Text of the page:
Saturday, April 17, 2010

Who do you write for?

The Abel Pharmboy has blogged about why he writes, titled "Writing to publish vs. Writing to be read", where he discusses why he blogs and what value it holds for him.
For those of us in the sciences whose productivity is measured in peer-reviewed research manuscripts, one can ask why we write blogs. Personally, I enjoy the conversation with all of you, fellow scientists as well as folks far afield who happen to be interested in science and drugs. The blog also allows me to explore outside of my field - cancer research - and learn more about such areas as neuroscience and geology and even further to music, history, and, yes, writing. Through this community I've also been able to continue my education by learning about issues of gender and racial and ethnic diversity in both the sciences and society. I definitely feel more well-rounded as both an academic and a human being by writing here and engaging with this community. And I am still learning. ...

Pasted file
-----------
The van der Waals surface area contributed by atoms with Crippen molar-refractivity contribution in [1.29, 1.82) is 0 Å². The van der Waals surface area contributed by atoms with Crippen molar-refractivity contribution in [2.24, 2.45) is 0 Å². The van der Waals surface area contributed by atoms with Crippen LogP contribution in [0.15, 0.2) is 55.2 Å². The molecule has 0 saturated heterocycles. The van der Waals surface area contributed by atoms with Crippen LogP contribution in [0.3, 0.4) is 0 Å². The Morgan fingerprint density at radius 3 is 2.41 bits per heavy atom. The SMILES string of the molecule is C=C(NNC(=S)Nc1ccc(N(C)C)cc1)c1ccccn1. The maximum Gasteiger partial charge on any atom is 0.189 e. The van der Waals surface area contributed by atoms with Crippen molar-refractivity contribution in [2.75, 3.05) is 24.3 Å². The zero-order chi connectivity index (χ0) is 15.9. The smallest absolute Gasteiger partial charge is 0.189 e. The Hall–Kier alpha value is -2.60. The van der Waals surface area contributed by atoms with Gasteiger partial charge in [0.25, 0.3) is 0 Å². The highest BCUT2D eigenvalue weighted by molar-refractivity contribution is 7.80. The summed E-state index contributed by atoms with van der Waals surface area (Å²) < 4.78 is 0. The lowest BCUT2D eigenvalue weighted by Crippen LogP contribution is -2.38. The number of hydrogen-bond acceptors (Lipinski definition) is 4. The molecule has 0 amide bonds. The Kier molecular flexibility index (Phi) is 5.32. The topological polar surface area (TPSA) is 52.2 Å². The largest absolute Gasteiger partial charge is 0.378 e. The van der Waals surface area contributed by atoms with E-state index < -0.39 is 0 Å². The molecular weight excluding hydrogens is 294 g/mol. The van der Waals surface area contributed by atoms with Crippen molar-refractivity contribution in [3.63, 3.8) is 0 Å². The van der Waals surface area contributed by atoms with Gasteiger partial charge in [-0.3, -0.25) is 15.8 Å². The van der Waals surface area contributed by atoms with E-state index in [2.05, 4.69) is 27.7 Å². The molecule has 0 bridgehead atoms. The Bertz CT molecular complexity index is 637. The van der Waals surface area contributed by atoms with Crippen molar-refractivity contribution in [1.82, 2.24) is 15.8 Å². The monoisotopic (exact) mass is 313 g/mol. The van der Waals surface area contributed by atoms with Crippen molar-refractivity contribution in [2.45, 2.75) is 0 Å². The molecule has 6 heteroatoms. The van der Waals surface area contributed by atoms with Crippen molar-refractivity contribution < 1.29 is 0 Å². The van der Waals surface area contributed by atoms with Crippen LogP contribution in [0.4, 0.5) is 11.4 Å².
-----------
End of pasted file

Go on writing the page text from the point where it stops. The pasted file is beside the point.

So, why do you write when you don't have to?
Mary Churchill encouraged the question when she wrote "Why do academics write?". To be clear, this is the post that motivated Pharmboy to write his post; she is not answering his post.

I would like to believe that we write because we have something to say not because we are supposed to say something.

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